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If Child Has Cancer, Parents Often Unprepared for Death

MONDAY, July 23 (HealthDay News) -- Physicians can help parents become intellectually and emotionally aware of a child's impending death from cancer, which may decrease the risk of depression, particularly in fathers, according to a report published online July 20 in The Lancet Oncology.

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Taxing Unhealthy Food Could Cut Heart Deaths 1.7 Percent

MONDAY, July 23 (HealthDay News) -- A tax targeting foods containing a combination of unsaturated fat and other unhealthy nutrients could prevent up to 3,200 deaths a year in the United Kingdom, researchers report in the August issue of the Journal of Epidemiology and Community Health. The value added tax already targets ice cream, candy, most drinks and some snacks.

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Medical Errors Take Emotional Toll on Physicians

MONDAY, July 23 (HealthDay News) -- Serious medical errors and near-misses take an emotional toll on physicians as well as patients, according to a new study in the August issue of the Joint Commission Journal on Quality and Patient Safety.

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FDA Issues Class I Recall of Baxter Infusion Pumps

MONDAY, July 23 (HealthDay News) -- The U.S. Food and Drug Administration and Baxter Healthcare Corp. of Round Lake, Ill., notified health care professionals and consumers July 20 of a class I recall of the Baxter Upgraded COLLEAGUE Triple Channel Volumetric Infusion Pumps, model numbers 2M8153, 2M8163, and 2M9163.

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Older Drivers Pose Less Risk Than Younger Drivers

FRIDAY, July 20 (HealthDay News) -- Older drivers are less likely to cause a traffic accident than the youngest drivers, but older drivers are more likely to be killed when they are in an accident, according to a RAND Corporation study released July 18.

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Declines in Heart Disease Death in Young Adults Slowing

FRIDAY, July 20 (HealthDay News) -- Although the overall mortality rate from coronary heart disease has been falling in Britain since 1984, it appears to be leveling off in adults 35-54 years old, according to a study published online July 19 in the journal Heart.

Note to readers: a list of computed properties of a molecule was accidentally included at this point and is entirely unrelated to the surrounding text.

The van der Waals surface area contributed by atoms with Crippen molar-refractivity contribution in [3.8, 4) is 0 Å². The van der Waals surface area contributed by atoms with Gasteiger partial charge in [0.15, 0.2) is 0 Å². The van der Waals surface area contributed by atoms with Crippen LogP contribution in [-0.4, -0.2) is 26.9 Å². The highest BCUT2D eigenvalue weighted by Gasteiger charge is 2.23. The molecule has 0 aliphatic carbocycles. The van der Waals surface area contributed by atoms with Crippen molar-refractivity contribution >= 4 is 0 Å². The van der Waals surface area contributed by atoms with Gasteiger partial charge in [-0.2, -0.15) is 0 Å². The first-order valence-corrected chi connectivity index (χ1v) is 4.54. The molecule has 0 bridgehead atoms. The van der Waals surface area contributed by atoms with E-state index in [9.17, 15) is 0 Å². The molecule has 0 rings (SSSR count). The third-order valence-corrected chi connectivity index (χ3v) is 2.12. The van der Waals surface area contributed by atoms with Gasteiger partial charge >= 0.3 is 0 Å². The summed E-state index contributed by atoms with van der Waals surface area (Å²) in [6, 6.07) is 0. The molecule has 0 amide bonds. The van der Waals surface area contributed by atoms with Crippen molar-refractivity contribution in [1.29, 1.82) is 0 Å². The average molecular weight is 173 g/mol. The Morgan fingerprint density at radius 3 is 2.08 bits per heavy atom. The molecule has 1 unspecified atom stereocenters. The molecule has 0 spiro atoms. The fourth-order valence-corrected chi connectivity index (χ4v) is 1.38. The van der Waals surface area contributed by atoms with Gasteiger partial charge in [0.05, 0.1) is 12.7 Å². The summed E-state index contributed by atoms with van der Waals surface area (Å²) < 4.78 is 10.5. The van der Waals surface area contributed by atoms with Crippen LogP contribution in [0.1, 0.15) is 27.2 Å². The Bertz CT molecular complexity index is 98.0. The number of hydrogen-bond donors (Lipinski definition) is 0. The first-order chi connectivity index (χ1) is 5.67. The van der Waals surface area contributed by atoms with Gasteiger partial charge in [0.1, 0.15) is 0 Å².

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Aliskiren Plus Valsartan Controls Blood Pressure

FRIDAY, July 20 (HealthDay News) -- Aliskiren and valsartan given together at their maximum recommended doses pack a powerful one-two punch against hypertension, resulting in greater reductions than either drug alone, according to a report in the July 21 issue of The Lancet. However, the combination may also cause potentially life-threatening increases in serum potassium.

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Sitting Devices Can Be Risky for Very Young Infants

FRIDAY, July 20 (HealthDay News) -- Infants less than 1 month old may be at higher risk of sudden death when in a sitting device such as a car seat, according to research published online July 19 in the Archives of Disease in Childhood.

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Risk of Pneumonia Increases in Lung Patients on Steroids

FRIDAY, July 20 (HealthDay News) -- Patients with chronic obstructive pulmonary disease (COPD) who use inhaled corticosteroids may face an increased risk of developing severe pneumonia and dying from it, according to a new study in the July 15 issue of the American Journal of Respiratory and Critical Care Medicine.

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In-Home Palliative Care for Terminally Ill More Satisfying

FRIDAY, July 20 (HealthDay News) -- A palliative care program for homebound terminally ill patients provides more satisfaction for patients and costs less than standard care by reducing emergency room visits and hospitalizations, according to study findings published in the July issue of the Journal of the American Geriatrics Society.

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Finasteride Reduces Risk of Premalignant Prostate Lesions

FRIDAY, July 20 (HealthDay News) -- Long-term administration of finasteride significantly decreases the risk of high-grade prostatic intraepithelial neoplasia, according to a report published in the July issue of the Journal of Urology.

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Genetic Variant in Mexicans Affects Cholesterol, Obesity

FRIDAY, July 20 (HealthDay News) -- Mexican individuals with the R230C variant of the ATP-binding cassette transporter gene are more likely to have low levels of high-density lipoprotein (HDL) and be obese than their counterparts who do not have this variant, according to the results of a new study in the July issue of Diabetes.

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Switching Arthritis Patients to Adalimumab Is Safe, Effective

FRIDAY, July 20 (HealthDay News) -- Switching patients with rheumatoid arthritis from infliximab to adalimumab is safe and effective and may reduce costs, researchers report in the July issue of Rheumatology.